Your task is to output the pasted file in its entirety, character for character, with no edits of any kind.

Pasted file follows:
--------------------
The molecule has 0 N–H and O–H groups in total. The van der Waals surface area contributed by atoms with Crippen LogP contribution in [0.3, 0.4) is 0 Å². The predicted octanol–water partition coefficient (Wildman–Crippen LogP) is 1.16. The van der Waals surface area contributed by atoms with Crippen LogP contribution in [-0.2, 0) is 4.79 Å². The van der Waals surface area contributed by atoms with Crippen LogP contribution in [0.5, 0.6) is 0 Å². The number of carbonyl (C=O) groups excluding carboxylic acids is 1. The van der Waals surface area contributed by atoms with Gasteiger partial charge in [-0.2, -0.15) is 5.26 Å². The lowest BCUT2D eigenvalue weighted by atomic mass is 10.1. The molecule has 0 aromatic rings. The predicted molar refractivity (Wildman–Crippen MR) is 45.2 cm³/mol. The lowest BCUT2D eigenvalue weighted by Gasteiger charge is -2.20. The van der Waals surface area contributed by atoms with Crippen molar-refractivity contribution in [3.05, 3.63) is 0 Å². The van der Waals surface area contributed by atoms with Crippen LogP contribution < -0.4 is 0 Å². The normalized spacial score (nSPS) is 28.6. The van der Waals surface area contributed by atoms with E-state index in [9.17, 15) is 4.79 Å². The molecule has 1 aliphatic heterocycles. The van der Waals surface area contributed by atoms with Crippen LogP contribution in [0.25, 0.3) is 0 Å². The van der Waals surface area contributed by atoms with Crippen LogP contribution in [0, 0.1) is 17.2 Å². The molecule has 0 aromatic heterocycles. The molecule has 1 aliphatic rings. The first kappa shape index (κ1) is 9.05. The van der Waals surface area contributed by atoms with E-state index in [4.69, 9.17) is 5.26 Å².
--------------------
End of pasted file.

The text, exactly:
The molecule has 0 N–H and O–H groups in total. The van der Waals surface area contributed by atoms with Crippen LogP contribution in [0.3, 0.4) is 0 Å². The predicted octanol–water partition coefficient (Wildman–Crippen LogP) is 1.16. The van der Waals surface area contributed by atoms with Crippen LogP contribution in [-0.2, 0) is 4.79 Å². The van der Waals surface area contributed by atoms with Crippen LogP contribution in [0.5, 0.6) is 0 Å². The number of carbonyl (C=O) groups excluding carboxylic acids is 1. The van der Waals surface area contributed by atoms with Gasteiger partial charge in [-0.2, -0.15) is 5.26 Å². The lowest BCUT2D eigenvalue weighted by atomic mass is 10.1. The molecule has 0 aromatic rings. The predicted molar refractivity (Wildman–Crippen MR) is 45.2 cm³/mol. The lowest BCUT2D eigenvalue weighted by Gasteiger charge is -2.20. The van der Waals surface area contributed by atoms with Crippen molar-refractivity contribution in [3.05, 3.63) is 0 Å². The van der Waals surface area contributed by atoms with Crippen LogP contribution < -0.4 is 0 Å². The normalized spacial score (nSPS) is 28.6. The van der Waals surface area contributed by atoms with E-state index in [9.17, 15) is 4.79 Å². The molecule has 1 aliphatic heterocycles. The van der Waals surface area contributed by atoms with Crippen LogP contribution in [0.25, 0.3) is 0 Å². The van der Waals surface area contributed by atoms with Crippen LogP contribution in [0, 0.1) is 17.2 Å². The molecule has 0 aromatic heterocycles. The molecule has 1 aliphatic rings. The first kappa shape index (κ1) is 9.05. The van der Waals surface area contributed by atoms with E-state index in [4.69, 9.17) is 5.26 Å².